Users

Loft provides different authentication mechanisms including password-based authentication and several single sign-on (SSO) options.

Workflows

Add Users

STEP 1

Create User

Loft UI - Create User
STEP 2

Send Invite Link To User (optional)

If you did not specify a password for the user in step 1, Loft will automatically generate an invite link with a one-time access token for this user. If you send these invite links to your users, they will be logged in and asked to change their password.

Reset Passwords

Loft UI - Reset Password

Delete Users

Loft UI - Delete User

Delete a user using kubectl:

# IMPORTANT: Make sure to switch to the context of the Loft management cluster!
kubectl delete user [USER_NAME]
Data Loss

Deleting a user will also delete all cluster accounts that are owned solely by this user. Deleting these accounts in turn will also delete other related objects such as account quotas and spaces.

Disable Users

Its possible to disable users that will prevent them from accessing Loft. You can disable an user in the UI under the Users tab. Disabled users will not be able to login anymore and all there currently active sessions will be terminated. However, all spaces, accounts and other user related objects will not be changed.

Disable User
Disable an User in Loft

Cluster Roles

Loft provides an ClusterRole named loft-management-admin that can be assigned to users. This role will allow users to manage all Loft-related ressources within the Loft cluster, i.e. user, cluster, team etc.

Loft UI - Loft ClusterRoles

Image Pull Secrets

Image pull secrets can be used to automatically login users to specified container image registries as soon as they run loft login (no locally installed docker needed).

Creating a shared image pull secret is very similar to creating an image pull secret in kubernetes itself:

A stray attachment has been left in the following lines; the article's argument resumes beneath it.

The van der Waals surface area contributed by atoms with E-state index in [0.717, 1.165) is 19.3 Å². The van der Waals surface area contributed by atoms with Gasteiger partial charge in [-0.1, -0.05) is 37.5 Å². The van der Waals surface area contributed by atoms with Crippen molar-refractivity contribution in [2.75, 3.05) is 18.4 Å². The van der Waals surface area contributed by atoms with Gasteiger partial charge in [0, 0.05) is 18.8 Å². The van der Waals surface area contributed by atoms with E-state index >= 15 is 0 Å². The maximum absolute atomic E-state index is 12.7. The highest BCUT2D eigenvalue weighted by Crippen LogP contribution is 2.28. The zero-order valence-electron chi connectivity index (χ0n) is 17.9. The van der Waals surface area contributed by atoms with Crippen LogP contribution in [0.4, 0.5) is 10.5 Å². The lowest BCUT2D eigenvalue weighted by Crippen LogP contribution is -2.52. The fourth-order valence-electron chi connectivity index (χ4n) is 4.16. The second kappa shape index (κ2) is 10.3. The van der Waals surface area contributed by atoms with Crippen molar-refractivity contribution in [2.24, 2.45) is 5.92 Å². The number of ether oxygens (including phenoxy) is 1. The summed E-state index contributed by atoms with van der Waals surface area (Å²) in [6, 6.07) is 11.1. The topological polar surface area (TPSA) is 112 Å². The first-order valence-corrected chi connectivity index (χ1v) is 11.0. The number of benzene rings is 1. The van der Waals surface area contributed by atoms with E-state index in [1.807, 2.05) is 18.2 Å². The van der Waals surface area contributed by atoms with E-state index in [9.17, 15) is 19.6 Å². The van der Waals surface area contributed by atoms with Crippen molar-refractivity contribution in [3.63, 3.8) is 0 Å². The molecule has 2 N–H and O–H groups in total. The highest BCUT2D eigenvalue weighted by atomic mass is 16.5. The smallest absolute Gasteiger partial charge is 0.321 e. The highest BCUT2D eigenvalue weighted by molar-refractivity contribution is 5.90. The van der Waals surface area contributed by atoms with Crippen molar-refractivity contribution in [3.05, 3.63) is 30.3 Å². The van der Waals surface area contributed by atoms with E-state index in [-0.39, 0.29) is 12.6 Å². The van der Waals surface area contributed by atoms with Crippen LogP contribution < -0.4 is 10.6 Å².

On your computer, you must authenticate with a registry in order to grant other users or teams access to it:

docker login [optional-docker-registry]

When prompted, enter your Docker username and password.

The login process creates or updates a config.json file that holds an authorization token.

View the config.json file:

cat ~/.docker/config.json

The output contains a section similar to this:

{
"auths": {
"https://index.docker.io/v1/": {
"auth": "c3R...zE2"
}
}
}
info

Note: If you use a Docker credentials store, you won't see that auth entry but a credsStore entry with the name of the store as value.

With that information you can create a shared loft secret.

Create Secret
Create a shared secret with docker credentials
info

Note: The actual name of the shared secret or key name do not matter and can be chosen freely.

Next, you can configure a user or team to use that image pull secret, by editing the Image Pull Secrets section of the user or team.

Assign Secret
Assign the shared secret to an user

Then press 'Update'. If the user will now login, he will also login into the specified container registry:

$ loft login loft.my-company.tld
[info] If the browser does not open automatically, please navigate to https://loft.my-company.tld/login?cli=true
[done] √ Successfully logged into loft at https://loft.my-company.tld
[done] √ Successfully logged into docker registry 'docker hub'
User or Team need view access

In order for the user to login with an image pull secret, the user or the team need to have access to view the shared secret, otherwise they will not be able to login into the container registry. You can change the access to a shared secret in the Secrets > YOUR-SECRET > Access tab.